Beilin shouldn't get so excited. Netanyahu's last prime ministership was hardly one of nationalist last stands. Netanyahu did not opt out of Oslo. Brought to office by a Hamas bombing campaign, he refrained from hitting back once in office. When Palestinian police actually opened fire on Israeli forces during the Tunnel riots of 1996, Netanyahu's response was restrained: He did not dismantle the police force, did not break off negotiations with the Palestinian Authority. On the contrary, he joined the negotiations at Wye River and surrendered Hebron.

True, Netanyahu has said some tougher-sounding things since leaving office. Then again, he said tough-sounding things before entering office the first time. As prime minister, however, he governed well within the Israeli establishment consensus, and he will likely do so again.

For the ambitious peacemakers in the Obama administration, the problem is not Netanyahu, but the fact that Israelis have lost faith in peace processes that have brought them not peace but war, rockets not normality. Over the horizon, Israelis see the gathering threat of a nuclear Iran, which promises to annihilate their country as soon as it has the means to do so.

If the Obama administration wishes to make peace, these are the facts it will have to acknowledge. It can be feared, however, that the administration's instincts will revert to the worst habits of the Clinton days: To imagine that we can reach peace by closing our eyes to the realities of conflict--and to treat Israel's anxieties about the murderous intentions of its neighbors as impediments to be pushed aside. The "process" becomes everything; the "peace" will arrive just as soon as enough concessions can be bullied out of the Israelis.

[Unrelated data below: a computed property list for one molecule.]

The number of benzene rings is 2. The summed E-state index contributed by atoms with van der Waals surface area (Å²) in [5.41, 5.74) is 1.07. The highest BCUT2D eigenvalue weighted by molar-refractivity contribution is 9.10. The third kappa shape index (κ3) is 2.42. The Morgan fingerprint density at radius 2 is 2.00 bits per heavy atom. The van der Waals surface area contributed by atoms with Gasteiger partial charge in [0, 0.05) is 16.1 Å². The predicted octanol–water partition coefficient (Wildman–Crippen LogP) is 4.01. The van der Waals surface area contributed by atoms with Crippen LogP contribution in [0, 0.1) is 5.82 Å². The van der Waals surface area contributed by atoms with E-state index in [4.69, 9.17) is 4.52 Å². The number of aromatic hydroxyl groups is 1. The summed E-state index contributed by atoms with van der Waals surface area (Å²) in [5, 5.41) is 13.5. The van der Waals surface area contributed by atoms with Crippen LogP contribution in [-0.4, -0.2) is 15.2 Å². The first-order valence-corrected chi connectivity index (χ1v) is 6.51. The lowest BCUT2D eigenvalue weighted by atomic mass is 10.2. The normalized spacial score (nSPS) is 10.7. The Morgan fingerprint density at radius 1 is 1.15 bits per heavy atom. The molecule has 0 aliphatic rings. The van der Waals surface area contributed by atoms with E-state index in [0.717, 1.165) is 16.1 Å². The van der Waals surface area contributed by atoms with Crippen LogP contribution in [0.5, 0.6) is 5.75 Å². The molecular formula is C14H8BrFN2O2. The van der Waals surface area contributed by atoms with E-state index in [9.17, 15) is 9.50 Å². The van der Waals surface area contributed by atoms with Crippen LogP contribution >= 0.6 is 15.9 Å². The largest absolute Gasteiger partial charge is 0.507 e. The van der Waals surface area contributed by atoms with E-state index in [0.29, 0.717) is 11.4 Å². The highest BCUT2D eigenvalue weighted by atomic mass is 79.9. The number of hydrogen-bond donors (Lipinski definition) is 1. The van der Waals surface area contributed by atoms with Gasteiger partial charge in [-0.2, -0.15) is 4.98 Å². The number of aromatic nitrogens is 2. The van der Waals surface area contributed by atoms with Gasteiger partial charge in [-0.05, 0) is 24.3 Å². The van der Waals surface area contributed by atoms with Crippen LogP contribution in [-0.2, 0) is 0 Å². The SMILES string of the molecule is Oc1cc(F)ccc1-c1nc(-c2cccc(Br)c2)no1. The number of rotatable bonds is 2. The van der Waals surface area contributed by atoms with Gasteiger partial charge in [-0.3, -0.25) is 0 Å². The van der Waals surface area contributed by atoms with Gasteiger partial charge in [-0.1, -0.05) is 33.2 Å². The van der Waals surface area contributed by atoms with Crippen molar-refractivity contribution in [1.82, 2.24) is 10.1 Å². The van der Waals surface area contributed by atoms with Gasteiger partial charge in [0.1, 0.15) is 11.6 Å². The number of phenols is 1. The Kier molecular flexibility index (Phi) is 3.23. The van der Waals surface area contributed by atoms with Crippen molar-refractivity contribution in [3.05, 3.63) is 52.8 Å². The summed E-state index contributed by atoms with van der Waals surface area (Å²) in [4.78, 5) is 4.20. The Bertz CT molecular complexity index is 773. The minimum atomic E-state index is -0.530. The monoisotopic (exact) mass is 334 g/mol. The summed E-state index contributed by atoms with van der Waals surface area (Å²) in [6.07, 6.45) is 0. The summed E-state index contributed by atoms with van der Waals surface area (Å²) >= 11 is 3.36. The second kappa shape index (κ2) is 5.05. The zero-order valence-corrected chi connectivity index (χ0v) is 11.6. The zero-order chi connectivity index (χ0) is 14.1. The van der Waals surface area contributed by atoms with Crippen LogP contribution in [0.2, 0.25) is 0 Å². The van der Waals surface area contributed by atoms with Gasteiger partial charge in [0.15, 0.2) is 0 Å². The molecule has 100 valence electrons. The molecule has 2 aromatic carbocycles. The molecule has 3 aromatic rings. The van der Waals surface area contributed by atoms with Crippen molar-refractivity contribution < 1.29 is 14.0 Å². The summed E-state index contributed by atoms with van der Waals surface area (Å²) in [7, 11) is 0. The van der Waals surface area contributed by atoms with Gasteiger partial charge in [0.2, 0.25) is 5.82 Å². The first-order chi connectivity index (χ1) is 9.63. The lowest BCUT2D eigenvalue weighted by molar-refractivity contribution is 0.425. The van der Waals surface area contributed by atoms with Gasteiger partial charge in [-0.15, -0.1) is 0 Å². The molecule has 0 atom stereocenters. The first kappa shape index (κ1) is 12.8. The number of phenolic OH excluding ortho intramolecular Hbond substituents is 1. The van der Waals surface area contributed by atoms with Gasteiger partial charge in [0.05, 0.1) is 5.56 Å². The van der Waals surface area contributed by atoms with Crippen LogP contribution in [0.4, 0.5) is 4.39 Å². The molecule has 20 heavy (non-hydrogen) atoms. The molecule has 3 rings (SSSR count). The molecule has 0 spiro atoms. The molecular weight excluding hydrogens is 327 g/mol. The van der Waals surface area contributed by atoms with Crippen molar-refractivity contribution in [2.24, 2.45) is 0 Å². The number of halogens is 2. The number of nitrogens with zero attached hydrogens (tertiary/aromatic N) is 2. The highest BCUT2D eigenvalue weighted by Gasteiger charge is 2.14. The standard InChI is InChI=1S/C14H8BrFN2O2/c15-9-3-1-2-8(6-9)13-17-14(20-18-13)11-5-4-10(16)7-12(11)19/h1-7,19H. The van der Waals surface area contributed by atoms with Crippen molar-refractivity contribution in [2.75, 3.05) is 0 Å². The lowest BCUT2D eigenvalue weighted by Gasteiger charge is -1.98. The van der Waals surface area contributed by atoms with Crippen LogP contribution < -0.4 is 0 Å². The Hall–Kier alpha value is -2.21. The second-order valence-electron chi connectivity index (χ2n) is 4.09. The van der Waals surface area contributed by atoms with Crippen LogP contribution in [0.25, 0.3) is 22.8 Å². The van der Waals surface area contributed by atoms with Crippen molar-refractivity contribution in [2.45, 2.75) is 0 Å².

Obama may be tempted to frame the coming debate as a personal contest between himself and Netanyahu, just as Clinton did, in the hope that his popularity within the American Jewish community will isolate him from criticism. If Obama chooses this option, he is peddling fantasies, not peace; Netanyahu speaks not only for himself, but for the majority of an Israeli public that has learned caution from bitter experience.

The right target for the Obama administration's urgent pressure is Iran, not Israel. The obstacles to peace are the animosities of Israel's neighbors, not the personality of Israel's prime minister.

David Frum is a resident fellow at AEI.

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About the Author

 

David
Frum
  • David Frum is the author of six books, most recently, Comeback: Conservatism That Can Win Again (Doubleday, 2007). While at AEI, he studied recent political, generational, and demographic trends. In 2007, the British newspaper Daily Telegraph named him one of America's fifty most influential conservatives. Mr. Frum is a regular commentator on public radio's Marketplace and a columnist for The Week and Canada's National Post.